When resolving forces vertically and horizontally in a problem where a car is going around a banked bend, why do you consider the components of the normal force? Shouldn’t the normal force just cancel with the perpendicular component of the weight?

  • Yes, exactly. Thanks. – Max Allen Oct 11 at 13:15

I am going to assume no friction on the incline, since it can be added to what is said below, and does not add anything to the main ideas here.

I have included a free body diagram of the car below:

enter image description here

The thing to notice is the coordinate system we have chosen to use. The most useful orientation of coordinates is typically such that one axis is in the same direction as the acceleration of the object. The acceleration in this case is not down the ramp like in other inclined plane problems. Since we are undergoing circular motion, the acceleration is instead towards the center of the circle (to the left in the diagram). We therefore break the normal force into components along the acceleration ($N_x$) and perpendicular to the acceleration ($N_y$)$^*$.

The usefulness is best seen by applying Newton's second law for each direction, knowing that the acceleration is only along the x-axis: $$\sum F_x=-N_x=ma$$ $$\sum F_y=N_y-w=0$$

Here we see that just the vertical component of the normal force ends up balancing out the weight, and that the horizontal component of the normal force is responsible for the centripetal acceleration. This is also a pretty simple system of equations we can use to solve for the acceleration if we express the normal force components in terms of $N$ and trig functions.

In any case, if we chose a coordinate system not oriented along the acceleration, then you would instead have to break the acceleration itself into components, which is typically more work for you if you are trying to find the overall acceleration.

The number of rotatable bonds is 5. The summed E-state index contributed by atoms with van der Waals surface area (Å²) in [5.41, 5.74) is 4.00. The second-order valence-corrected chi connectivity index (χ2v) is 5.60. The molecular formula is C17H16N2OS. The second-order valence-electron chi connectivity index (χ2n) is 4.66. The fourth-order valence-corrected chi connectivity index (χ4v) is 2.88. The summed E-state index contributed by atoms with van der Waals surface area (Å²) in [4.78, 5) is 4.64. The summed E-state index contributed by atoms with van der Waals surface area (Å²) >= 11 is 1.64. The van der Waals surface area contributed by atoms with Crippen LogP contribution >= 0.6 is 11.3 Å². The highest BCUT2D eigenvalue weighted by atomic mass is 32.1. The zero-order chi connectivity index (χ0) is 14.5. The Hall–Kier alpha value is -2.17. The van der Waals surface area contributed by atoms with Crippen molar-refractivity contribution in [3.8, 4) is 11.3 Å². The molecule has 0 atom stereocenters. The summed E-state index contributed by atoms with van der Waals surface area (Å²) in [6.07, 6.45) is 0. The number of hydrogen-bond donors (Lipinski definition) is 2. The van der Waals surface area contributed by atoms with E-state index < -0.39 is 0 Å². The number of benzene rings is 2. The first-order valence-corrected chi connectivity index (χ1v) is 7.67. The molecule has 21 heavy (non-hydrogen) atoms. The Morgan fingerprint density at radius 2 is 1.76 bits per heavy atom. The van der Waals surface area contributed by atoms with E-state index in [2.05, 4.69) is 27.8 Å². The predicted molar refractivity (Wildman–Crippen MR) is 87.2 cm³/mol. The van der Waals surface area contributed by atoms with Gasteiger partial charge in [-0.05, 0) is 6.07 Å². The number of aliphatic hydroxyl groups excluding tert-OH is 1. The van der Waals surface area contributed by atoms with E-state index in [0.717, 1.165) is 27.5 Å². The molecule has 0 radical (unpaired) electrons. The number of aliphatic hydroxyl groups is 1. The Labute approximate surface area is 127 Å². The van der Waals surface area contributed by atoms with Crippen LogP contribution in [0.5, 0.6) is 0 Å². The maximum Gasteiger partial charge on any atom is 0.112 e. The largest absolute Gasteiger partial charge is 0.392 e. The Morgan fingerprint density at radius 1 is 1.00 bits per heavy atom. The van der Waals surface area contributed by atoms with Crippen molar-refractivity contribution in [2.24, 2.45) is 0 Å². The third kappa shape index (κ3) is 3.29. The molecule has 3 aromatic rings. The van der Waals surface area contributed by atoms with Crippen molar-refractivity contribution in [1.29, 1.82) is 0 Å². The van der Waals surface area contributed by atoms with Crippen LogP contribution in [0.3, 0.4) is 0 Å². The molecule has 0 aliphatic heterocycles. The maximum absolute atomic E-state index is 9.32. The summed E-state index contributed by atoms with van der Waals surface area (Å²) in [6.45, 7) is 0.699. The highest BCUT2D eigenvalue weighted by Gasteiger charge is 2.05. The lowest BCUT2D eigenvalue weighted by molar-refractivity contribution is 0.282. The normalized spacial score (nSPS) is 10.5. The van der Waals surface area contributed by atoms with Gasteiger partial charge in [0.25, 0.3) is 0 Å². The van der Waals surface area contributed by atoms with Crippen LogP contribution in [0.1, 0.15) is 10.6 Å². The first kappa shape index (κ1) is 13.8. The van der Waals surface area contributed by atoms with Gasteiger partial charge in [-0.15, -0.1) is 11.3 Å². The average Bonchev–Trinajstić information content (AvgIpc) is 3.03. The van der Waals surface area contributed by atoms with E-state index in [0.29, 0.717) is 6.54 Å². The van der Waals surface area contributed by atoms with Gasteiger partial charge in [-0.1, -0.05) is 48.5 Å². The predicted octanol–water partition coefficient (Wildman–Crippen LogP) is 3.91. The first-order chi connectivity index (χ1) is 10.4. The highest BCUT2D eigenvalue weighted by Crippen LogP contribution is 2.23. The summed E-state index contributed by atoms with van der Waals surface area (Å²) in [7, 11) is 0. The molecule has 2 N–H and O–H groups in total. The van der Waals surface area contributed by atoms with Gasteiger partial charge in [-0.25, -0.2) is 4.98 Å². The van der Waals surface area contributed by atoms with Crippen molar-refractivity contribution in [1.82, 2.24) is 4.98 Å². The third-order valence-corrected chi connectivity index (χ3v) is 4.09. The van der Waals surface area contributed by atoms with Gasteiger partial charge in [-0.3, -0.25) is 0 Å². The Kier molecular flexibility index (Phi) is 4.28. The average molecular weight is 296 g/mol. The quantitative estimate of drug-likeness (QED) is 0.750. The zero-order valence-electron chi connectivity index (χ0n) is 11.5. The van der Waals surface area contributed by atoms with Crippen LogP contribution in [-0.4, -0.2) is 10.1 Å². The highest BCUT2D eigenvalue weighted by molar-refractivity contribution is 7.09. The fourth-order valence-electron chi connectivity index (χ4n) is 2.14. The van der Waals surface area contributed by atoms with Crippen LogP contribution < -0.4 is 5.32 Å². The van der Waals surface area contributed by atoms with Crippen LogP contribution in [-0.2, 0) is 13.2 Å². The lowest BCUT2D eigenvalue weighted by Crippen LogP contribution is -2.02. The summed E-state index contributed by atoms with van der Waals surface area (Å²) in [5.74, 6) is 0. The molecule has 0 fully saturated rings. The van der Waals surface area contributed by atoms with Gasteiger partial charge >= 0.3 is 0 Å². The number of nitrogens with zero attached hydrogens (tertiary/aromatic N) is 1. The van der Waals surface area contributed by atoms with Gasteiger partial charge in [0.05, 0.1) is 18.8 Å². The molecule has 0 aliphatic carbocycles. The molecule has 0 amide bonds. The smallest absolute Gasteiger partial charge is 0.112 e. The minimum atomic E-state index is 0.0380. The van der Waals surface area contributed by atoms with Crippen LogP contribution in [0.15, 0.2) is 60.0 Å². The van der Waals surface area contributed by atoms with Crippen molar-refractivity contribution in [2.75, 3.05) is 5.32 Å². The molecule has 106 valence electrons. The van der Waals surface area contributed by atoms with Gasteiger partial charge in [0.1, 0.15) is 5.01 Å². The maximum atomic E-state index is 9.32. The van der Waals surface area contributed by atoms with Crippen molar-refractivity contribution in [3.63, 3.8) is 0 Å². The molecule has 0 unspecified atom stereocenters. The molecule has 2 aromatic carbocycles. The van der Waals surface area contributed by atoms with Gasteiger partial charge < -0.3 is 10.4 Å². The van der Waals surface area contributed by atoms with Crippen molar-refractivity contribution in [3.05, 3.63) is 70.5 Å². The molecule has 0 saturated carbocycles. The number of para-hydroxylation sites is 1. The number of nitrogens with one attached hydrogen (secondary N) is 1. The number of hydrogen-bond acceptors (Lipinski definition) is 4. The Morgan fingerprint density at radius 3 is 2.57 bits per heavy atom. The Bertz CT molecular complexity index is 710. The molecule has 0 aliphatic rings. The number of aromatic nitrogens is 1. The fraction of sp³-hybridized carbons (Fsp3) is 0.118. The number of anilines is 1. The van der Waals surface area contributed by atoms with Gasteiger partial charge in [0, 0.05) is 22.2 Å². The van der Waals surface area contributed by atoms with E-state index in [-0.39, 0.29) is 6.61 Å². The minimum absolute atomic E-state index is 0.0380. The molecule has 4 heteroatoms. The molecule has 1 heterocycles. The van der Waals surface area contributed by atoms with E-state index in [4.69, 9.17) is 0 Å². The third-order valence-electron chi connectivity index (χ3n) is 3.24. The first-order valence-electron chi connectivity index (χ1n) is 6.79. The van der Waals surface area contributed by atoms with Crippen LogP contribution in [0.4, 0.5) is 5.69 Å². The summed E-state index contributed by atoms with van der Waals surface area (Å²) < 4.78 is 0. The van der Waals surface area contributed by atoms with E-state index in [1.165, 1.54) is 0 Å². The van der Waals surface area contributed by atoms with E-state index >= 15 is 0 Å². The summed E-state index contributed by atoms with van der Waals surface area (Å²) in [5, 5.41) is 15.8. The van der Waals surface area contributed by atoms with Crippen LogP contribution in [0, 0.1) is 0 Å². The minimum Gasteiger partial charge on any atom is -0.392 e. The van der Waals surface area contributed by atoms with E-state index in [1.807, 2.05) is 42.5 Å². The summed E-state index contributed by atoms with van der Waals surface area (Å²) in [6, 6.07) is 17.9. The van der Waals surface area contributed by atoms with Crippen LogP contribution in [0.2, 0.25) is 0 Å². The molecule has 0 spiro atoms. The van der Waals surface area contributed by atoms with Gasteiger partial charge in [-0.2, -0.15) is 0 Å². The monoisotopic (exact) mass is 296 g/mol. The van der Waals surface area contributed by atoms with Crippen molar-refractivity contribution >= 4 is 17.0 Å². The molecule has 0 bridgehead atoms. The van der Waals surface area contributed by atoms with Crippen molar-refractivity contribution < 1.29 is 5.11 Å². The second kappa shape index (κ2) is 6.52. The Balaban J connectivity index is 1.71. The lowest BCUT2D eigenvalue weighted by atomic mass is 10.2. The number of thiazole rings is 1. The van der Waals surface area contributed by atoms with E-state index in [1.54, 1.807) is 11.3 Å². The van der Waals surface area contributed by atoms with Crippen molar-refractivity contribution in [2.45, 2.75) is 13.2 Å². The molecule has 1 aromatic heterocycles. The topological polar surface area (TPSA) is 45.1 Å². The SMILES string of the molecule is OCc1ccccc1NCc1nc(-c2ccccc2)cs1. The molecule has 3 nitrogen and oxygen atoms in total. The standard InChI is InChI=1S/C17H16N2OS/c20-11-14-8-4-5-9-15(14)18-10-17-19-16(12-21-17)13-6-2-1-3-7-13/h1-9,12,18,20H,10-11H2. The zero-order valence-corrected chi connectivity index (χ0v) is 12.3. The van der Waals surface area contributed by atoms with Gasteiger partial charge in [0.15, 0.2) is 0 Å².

Let's explore this and use a coordinate system such that the x-axis is parallel to the ramp, like in our typical inclined plane problems. I have included a new diagram below of this:

enter image description here

I have included the acceleration vectors this time as well. Let's apply N2L to this new coordinate system. $$\sum F_x=-w_x=ma_x$$ $$\sum F_y=N-w_y=ma_y$$

Notice how now we have two equations dealing with the acceleration instead of one. This is not incorrect, but we just have to do a little bit more work if we want to determine the magnitude of the acceleration here. We have two vectors broken up into components here (acceleration and weight) instead of just the one in the previous case (the normal force).

We can also see here that the normal force is not equal and opposite to $w_y$ like we usually see in inclined plane problems. This is because now $a_y\neq0$. The acceleration has components both along and perpendicular to the incline.


$^*$Compare this to what you are probably more used to with your typical inclined plane problem (like a block sliding down a ramp). In this case the acceleration is along the ramp, so we break up the weight into different components instead, one along the acceleration (along the incline) and one perpendicular to the acceleration.

  • Nice answer, might be worthy to note that you are assuming zero sideway friction from the tires (which could be a fair assumption). – Orbit Oct 11 at 20:30
  • @Orbit. Ah yes I was going to do this while typing it out, then I completely forgot to. Thanks! – Aaron Stevens Oct 11 at 20:47

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